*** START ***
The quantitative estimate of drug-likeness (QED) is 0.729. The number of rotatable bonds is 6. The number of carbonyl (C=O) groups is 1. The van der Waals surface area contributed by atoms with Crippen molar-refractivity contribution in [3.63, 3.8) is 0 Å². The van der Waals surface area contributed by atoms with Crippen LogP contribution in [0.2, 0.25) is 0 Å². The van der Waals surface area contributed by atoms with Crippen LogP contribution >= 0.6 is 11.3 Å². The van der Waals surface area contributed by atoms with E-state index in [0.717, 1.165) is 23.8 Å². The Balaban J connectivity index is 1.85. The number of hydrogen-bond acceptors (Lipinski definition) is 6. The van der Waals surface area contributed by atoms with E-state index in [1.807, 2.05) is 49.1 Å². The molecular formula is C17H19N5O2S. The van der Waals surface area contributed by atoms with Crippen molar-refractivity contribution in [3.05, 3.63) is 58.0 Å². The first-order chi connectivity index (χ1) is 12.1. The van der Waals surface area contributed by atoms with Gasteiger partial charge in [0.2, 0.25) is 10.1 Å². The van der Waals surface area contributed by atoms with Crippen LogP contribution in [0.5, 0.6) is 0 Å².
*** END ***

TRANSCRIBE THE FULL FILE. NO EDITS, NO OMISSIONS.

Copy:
The quantitative estimate of drug-likeness (QED) is 0.729. The number of rotatable bonds is 6. The number of carbonyl (C=O) groups is 1. The van der Waals surface area contributed by atoms with Crippen molar-refractivity contribution in [3.63, 3.8) is 0 Å². The van der Waals surface area contributed by atoms with Crippen LogP contribution in [0.2, 0.25) is 0 Å². The van der Waals surface area contributed by atoms with Crippen LogP contribution >= 0.6 is 11.3 Å². The van der Waals surface area contributed by atoms with E-state index in [0.717, 1.165) is 23.8 Å². The Balaban J connectivity index is 1.85. The number of hydrogen-bond acceptors (Lipinski definition) is 6. The van der Waals surface area contributed by atoms with E-state index in [1.807, 2.05) is 49.1 Å². The molecular formula is C17H19N5O2S. The van der Waals surface area contributed by atoms with Crippen molar-refractivity contribution in [3.05, 3.63) is 58.0 Å². The first-order chi connectivity index (χ1) is 12.1. The van der Waals surface area contributed by atoms with Gasteiger partial charge in [0.2, 0.25) is 10.1 Å². The van der Waals surface area contributed by atoms with Crippen LogP contribution in [0.5, 0.6) is 0 Å².